South Korea's temples are templates for contemplation

26th Jul 2013

Travellers on private journeys seeking introspection, self-discovery and communing with nature need look no further than South Korea's Buddhist temples.

These ornate cultural sites give holidaymakers the chance to search for their true selves by allowing them to clear the mind of clutter.

For many, this connection can act as a positive turning point for returning to the real world.

For others, just spending time in peaceful surroundings away from cellphones and everyday stresses can prove invaluable.

When it comes to temples, South Korea is spoilt for choice, including:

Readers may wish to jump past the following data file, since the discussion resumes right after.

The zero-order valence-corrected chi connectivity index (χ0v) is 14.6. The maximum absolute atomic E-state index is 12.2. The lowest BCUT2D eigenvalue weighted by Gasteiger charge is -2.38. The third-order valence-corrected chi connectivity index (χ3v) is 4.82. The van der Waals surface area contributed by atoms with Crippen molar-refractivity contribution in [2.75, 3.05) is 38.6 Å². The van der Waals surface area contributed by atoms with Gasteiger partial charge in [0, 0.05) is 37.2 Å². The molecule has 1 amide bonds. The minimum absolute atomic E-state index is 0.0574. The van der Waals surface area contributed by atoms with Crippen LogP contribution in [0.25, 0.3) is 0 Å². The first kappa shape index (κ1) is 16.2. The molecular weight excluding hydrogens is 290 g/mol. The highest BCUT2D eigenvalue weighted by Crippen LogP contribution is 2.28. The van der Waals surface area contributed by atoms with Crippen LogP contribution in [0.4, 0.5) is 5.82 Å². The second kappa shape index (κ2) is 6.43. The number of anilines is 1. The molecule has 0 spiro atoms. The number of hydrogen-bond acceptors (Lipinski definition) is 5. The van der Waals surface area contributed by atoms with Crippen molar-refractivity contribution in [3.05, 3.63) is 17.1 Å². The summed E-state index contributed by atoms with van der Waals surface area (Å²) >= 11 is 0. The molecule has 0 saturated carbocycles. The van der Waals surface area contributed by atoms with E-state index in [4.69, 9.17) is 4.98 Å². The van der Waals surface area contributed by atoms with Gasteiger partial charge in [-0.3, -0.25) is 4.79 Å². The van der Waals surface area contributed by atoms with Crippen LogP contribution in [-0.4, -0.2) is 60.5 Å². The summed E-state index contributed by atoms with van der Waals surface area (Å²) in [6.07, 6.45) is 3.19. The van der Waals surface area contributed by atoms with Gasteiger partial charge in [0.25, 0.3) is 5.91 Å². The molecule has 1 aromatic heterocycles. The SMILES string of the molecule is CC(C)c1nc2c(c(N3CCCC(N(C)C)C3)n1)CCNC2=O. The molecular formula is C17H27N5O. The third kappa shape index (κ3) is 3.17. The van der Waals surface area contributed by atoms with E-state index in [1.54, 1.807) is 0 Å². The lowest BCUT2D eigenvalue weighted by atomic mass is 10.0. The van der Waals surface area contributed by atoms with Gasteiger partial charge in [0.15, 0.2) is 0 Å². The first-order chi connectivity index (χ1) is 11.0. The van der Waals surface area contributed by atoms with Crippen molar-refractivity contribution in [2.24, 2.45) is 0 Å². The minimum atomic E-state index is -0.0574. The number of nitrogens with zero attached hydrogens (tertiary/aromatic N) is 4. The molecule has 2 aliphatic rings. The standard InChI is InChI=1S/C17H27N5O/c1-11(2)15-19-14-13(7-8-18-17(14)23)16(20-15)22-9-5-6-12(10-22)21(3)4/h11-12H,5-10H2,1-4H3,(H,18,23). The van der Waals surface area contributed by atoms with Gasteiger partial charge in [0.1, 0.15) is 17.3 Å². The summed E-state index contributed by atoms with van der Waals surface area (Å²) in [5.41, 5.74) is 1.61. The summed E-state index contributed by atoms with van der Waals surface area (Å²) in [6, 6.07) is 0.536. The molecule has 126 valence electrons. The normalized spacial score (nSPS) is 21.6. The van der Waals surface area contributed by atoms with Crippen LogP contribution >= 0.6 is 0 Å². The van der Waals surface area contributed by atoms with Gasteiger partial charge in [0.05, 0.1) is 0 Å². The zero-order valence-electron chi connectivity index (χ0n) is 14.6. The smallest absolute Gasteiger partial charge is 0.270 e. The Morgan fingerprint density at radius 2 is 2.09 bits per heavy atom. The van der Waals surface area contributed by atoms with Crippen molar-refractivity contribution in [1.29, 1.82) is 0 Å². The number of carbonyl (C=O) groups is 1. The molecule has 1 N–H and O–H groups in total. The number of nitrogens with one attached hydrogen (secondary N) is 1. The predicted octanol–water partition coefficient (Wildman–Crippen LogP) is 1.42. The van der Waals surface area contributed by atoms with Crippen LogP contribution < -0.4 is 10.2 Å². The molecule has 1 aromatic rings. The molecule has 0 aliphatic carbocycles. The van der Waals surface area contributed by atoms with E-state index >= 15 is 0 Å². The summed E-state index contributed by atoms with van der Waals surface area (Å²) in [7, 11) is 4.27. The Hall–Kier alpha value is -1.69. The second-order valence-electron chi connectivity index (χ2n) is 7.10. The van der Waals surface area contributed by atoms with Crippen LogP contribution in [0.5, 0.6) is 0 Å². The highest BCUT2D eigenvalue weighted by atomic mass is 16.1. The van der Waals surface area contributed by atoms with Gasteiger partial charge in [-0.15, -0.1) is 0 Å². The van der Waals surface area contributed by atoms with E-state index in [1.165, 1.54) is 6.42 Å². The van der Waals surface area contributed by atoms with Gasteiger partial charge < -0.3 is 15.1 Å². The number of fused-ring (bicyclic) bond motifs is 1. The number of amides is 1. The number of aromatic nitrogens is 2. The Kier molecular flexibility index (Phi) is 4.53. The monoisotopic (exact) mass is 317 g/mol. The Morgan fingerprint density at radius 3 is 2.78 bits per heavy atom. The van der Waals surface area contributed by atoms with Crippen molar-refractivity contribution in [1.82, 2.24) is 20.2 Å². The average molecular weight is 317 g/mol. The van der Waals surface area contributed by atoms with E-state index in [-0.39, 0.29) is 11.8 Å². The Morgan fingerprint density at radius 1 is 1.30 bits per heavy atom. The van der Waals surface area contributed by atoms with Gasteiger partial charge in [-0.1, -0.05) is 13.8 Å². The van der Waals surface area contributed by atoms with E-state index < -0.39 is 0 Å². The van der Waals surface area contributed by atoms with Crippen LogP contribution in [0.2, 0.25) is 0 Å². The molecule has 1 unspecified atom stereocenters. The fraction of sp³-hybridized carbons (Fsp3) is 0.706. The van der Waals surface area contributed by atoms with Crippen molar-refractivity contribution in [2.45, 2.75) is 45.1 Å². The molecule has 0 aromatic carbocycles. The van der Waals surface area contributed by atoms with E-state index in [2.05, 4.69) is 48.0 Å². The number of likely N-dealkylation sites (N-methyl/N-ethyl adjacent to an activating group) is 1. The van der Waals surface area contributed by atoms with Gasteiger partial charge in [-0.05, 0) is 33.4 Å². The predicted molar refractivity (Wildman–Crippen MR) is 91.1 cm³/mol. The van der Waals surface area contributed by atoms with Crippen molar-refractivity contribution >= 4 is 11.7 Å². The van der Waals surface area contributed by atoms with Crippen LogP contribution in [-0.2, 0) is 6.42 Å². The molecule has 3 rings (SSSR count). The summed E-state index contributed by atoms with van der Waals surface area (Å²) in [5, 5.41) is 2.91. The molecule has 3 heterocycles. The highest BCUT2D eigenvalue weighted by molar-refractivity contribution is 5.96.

- Seonunsa Temple (on the slopes of Mount Dosolsan near the Yellow Sea): this cuppa-loving shrine is known for its worship of the Ksitigarbha Bodhisattva and for its annual camellia festival. Through the practice of dado, it is said that one can find true stillness and tranquility in a cup of tea.

- Myogaksa Temple (in the foothills of Naksan Mountain): visitors can get a taste of traditional temple life and still have access to the nation's capital by overlooking Seoul.

- Haeinsa Temple (South Gyeongsang Province): offers a program called Live Like the Wind and Water, then Leave Your Body! featuring monastic formal meals and meditation sessions.

- Woljeongsa (Mount Odaesan): is best known for its octagonal, nine-story stone pagoda in front of its Jeokgwangjeon (Hall of Stillness and Light).

- Golgulsa Temple (Hamwol Mountain): is favoured by martial arts enthusiasts, who are lured by meditative qi gong movements.


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